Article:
So our printing process works by applying ink to metal types and then pressing a sheet of paper against the inky letterforms. Now, in our case, we are printing on The Brute, a 10 x 15 Chandler & Price New Style Press. What’s important for this discussion is that this press is set up to hold the type in a near vertical position. The press opens and closes like a clamshell, allowing the operator to feed sheet after sheet into the maw. In order for this to work, we take a steel frame called a chase, load the composed type into it, and block up the type with wood and metal spacers. Finally, we’ll insert quoins at the edges of the chase. Quoins (pronounced like coins) are adjustable wedging devices that can be tightened until they take up enough space that they wedge tight the other contents of the chase.

Composing stone mess, showing chase, type, furniture, and quoins. Also corrected proofs, brass and copper spacers.

Okay so that was technical. The importance of doing a good job in this stage is nonetheless easy to grasp, since there are two possible outcomes from this procedure. Either (a) all the type gets locked in nice and tight or (b) it doesn’t and remains wiggly. In the first case, the chase is locked up tight and we can expect that when we load it into the press, we’ll get pretty good results. On the other hand, we can imagine what happens in case (b) when we try to load up and run the press. Instead of Joe’s ad printing as it was designed to look, we might get something that looks kind of like this:

J  e’s   per A    ome Co  fee B   ns

$  /lb.
s  le
t varie ies


Offer lim  ed to st  ck o  hand.
Jo  s Su   r Awes me Co  e B a s of Bk  , N

This, clearly, will not stand. Joe would be likely to withdraw his patronage of our printing establishment. What has happened is that some pieces of type have jumped above their fellows and get hit harder (printing an irregular sort of bold), while others have dropped down or perhaps fallen out of the chase altogether, probably to get crushed in the massive steel jaws of the press.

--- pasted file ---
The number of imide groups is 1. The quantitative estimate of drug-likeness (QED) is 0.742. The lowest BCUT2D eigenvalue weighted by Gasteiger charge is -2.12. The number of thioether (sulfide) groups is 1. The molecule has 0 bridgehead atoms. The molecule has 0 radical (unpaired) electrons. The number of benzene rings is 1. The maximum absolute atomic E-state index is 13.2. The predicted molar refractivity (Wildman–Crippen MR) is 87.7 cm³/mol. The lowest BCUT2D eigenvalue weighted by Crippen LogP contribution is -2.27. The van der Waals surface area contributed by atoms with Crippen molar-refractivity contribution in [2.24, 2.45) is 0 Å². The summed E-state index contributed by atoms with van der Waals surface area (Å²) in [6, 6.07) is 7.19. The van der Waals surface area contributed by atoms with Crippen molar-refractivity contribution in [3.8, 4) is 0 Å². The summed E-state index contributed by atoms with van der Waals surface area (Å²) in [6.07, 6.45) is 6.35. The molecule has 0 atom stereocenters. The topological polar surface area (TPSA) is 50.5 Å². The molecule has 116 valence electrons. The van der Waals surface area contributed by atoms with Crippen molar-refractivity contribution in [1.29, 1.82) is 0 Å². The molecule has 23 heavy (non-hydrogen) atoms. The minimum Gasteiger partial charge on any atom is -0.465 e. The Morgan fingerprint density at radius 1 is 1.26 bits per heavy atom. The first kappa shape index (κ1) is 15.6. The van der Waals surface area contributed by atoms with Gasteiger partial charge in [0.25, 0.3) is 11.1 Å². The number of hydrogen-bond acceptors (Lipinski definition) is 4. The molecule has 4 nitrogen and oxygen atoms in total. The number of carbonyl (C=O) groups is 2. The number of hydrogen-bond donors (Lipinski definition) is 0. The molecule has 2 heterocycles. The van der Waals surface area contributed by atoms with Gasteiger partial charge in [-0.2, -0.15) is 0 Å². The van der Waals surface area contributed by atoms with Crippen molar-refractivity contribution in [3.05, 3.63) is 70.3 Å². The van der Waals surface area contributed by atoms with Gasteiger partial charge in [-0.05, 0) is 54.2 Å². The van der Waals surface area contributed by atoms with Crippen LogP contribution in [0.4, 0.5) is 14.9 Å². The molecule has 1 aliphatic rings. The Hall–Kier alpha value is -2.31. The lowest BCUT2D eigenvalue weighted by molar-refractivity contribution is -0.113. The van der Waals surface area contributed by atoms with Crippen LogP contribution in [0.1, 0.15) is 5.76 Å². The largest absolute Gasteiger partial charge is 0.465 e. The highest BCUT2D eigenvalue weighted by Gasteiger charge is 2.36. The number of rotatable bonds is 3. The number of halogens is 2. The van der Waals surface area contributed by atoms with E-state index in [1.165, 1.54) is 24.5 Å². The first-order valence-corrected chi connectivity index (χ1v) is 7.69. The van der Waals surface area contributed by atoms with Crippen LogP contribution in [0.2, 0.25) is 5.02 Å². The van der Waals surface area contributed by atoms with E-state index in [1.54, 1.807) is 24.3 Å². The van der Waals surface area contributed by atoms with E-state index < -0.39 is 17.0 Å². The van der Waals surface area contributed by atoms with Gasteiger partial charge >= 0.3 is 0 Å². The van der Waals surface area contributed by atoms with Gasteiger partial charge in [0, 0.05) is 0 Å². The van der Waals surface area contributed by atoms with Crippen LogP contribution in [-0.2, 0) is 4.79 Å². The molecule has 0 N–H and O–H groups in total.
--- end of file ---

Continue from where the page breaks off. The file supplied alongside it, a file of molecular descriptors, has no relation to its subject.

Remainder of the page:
The Brute. How handsome he (she?) is.

Good lockup requires method and patience. The typesetter must fit all the lines of type to match one another, down to the 1/2 pt. If standard word processing type size is 12 pt, then you’re talking roughly 1/24 the height of one line of standard text. We do this by inserting lead spacers, 1 pt brass spacers, and 1/2 pt copper spacers into the lines of type. We carry out this procedure on polished stone or glass surface, so we can be sure that each piece of type is standing up straight and level among its fellows.

If we’ve done a good job imposing (and our type is in good condition) we’ll be ready to get printing straight away.

Me, feeding The Brute.

3 Responses to “I hope it’s not an imposition…”

  1. Kate Says:

    OD ER ODA !

    Funny misprints don’t go over my head, although your philosophy does.

  2. Susan Says:

    Joe the Coffee Guy joins the ranks of famous Joes, right beside Joe the Plummer. I hope that Joe the Coffee Guy has more political sense.

    Good explanation about an imposingly difficult to explain subject, but it is still a mystery to me how any set of human fingers can shim and tie and whatnot all those tiny sorts into an even mass that prints nicely. Obviously you’ve got it down though: title page looks great!

  3. caleb Says:

    You make me chuckle, David(e). I was actually reading through this while watching the office, so I marked it as unread and came back to it just now. I hadn’t quite made it to “By now I’m sure I’ve lost just about everybody to sleep, catastrophic depression, or at least television.” How silly.

    Your comments on printing and its elements, well, it has gotten me taking more and more notice when that comes up. Apple, for example, is under some flack because their iPad reader has very poor fonts for readability, and though they can make a clean looking interface, they aren’t the best at making it readable.

    Keep it up.